With your example perhaps the pragmatic way would be to correct the quote and dispense with formality.

B.J. said...

Interesting comment, Airth. In the case of the first two statements, they were quoted from written material. As for the Rick Santorum quote: well, sometimes it’s nice to show someone’s ignorance, LOL. At any rate, the best rule is to stick with the direct quote. Another iron-clad rule of journalism is “when in doubt, leave it out.” If uncertain of the absolute quote, the writer can paraphrase and omit the quotation marks.

In college I wrote a series of articles on potential nuclear waste repositories in the salt domes of southern Mississippi. A great deal of research went into the articles. I traveled to another town to attend a Department of Energy hearing with local citizens. One old man stood up and gave an impassioned plea for the safety of his turnip greens and well water. I argued that to quote him directly was essential to give the article local “color” and express the general feeling of the gathered citizenry. Dr. Wiggins said, “No, because it makes the man look ignorant.” He won (of course).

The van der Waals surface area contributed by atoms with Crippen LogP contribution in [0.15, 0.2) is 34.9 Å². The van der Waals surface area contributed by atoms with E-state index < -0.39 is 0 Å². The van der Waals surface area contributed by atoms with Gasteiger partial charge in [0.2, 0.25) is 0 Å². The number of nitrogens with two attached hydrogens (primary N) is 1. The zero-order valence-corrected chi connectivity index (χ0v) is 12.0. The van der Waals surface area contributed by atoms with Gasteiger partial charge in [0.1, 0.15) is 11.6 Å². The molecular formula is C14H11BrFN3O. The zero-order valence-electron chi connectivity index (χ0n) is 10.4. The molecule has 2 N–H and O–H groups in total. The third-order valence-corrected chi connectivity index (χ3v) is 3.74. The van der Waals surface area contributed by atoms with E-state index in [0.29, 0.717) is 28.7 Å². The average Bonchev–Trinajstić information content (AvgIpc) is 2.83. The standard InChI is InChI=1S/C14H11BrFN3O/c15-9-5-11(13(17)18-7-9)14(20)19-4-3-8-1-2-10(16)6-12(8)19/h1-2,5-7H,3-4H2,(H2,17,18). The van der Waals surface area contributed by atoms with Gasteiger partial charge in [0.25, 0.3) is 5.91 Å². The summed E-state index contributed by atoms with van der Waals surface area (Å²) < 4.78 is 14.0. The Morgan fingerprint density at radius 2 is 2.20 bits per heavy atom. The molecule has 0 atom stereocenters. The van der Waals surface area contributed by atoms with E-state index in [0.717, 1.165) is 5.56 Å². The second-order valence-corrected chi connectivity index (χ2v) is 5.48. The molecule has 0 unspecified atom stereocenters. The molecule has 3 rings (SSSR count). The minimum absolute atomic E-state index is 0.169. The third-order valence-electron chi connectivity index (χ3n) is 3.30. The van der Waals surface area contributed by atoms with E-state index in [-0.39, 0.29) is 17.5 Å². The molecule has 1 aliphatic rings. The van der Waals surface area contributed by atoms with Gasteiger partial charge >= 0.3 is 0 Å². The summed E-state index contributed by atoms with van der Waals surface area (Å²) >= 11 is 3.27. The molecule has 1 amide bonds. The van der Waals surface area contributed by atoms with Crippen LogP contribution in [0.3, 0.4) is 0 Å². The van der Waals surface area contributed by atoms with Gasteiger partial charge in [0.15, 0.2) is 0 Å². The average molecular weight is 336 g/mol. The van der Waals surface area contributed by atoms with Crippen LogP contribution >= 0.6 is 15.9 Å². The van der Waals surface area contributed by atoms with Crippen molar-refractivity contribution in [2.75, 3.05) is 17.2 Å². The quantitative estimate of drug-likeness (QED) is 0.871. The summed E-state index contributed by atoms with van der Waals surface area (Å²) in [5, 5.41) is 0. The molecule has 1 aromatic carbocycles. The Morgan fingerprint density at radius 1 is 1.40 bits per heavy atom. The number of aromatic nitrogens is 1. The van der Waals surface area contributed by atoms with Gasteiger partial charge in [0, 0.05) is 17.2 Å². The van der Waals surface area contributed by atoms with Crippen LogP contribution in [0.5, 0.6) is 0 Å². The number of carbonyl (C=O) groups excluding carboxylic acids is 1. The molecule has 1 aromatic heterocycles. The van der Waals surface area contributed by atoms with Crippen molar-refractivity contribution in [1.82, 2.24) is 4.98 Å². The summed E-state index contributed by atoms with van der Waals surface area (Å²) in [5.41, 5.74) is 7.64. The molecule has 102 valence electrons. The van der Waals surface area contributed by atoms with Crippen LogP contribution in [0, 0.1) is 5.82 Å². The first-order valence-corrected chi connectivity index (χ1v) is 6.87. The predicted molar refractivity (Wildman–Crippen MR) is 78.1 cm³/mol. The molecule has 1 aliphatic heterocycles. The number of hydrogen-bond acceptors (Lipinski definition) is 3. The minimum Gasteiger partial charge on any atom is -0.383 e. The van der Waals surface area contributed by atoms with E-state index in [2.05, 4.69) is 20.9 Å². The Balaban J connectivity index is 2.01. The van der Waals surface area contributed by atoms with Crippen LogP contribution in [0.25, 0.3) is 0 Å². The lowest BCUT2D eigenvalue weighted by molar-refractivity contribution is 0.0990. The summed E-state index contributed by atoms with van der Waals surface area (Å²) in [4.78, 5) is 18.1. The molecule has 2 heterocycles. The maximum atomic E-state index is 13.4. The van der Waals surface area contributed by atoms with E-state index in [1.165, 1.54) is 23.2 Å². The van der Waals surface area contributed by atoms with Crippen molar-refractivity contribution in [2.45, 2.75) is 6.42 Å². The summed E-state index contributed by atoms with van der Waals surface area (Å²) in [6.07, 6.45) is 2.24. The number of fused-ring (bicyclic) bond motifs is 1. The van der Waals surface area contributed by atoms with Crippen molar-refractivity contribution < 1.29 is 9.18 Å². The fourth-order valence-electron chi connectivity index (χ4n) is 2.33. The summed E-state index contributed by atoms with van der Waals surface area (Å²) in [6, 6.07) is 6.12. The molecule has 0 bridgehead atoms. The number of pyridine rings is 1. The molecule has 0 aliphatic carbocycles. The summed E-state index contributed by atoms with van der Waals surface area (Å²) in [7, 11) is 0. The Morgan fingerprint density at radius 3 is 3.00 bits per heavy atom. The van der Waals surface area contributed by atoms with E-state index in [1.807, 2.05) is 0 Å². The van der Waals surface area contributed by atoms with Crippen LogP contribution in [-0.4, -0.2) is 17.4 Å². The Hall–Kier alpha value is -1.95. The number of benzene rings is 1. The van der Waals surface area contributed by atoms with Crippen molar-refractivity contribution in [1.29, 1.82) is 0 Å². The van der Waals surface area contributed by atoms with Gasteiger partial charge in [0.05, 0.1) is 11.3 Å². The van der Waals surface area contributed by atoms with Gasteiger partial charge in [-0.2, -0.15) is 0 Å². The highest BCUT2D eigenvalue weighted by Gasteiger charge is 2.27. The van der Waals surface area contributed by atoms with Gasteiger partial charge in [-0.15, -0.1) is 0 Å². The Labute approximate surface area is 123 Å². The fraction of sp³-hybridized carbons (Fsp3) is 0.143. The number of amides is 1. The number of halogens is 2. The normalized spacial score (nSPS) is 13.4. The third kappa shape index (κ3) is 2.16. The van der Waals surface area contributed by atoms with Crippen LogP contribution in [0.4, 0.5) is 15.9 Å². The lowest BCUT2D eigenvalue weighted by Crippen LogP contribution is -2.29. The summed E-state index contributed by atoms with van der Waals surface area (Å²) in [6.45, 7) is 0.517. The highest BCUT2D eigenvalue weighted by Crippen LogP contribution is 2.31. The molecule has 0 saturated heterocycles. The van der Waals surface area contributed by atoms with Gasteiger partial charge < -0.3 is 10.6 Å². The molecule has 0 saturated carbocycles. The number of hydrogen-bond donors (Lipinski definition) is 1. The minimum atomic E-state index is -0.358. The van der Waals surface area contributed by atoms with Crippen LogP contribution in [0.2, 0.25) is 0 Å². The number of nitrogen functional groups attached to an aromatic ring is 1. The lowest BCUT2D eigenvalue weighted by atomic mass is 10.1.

Wiggins told me that as a rookie reporter he went out to interview people after a devastating tornado. He drove up to one house where an old man was sitting on his porch. Across the road from the man’s home and in both directions as far as the eyes could see, there had been total devastation. The man had sat on his porch, watching houses, cars, barns and cows fly through the air. When Wiggins queried, the old man said, “I was sittin’ here, and I yelled back inside to the wife, ‘Emma, they’re having some bad weather over yonder.’ “ Wiggins said it was everything he could do to keep from laughing, and he did not use the quote. He was not there, he said, to make the man look foolish. Point taken.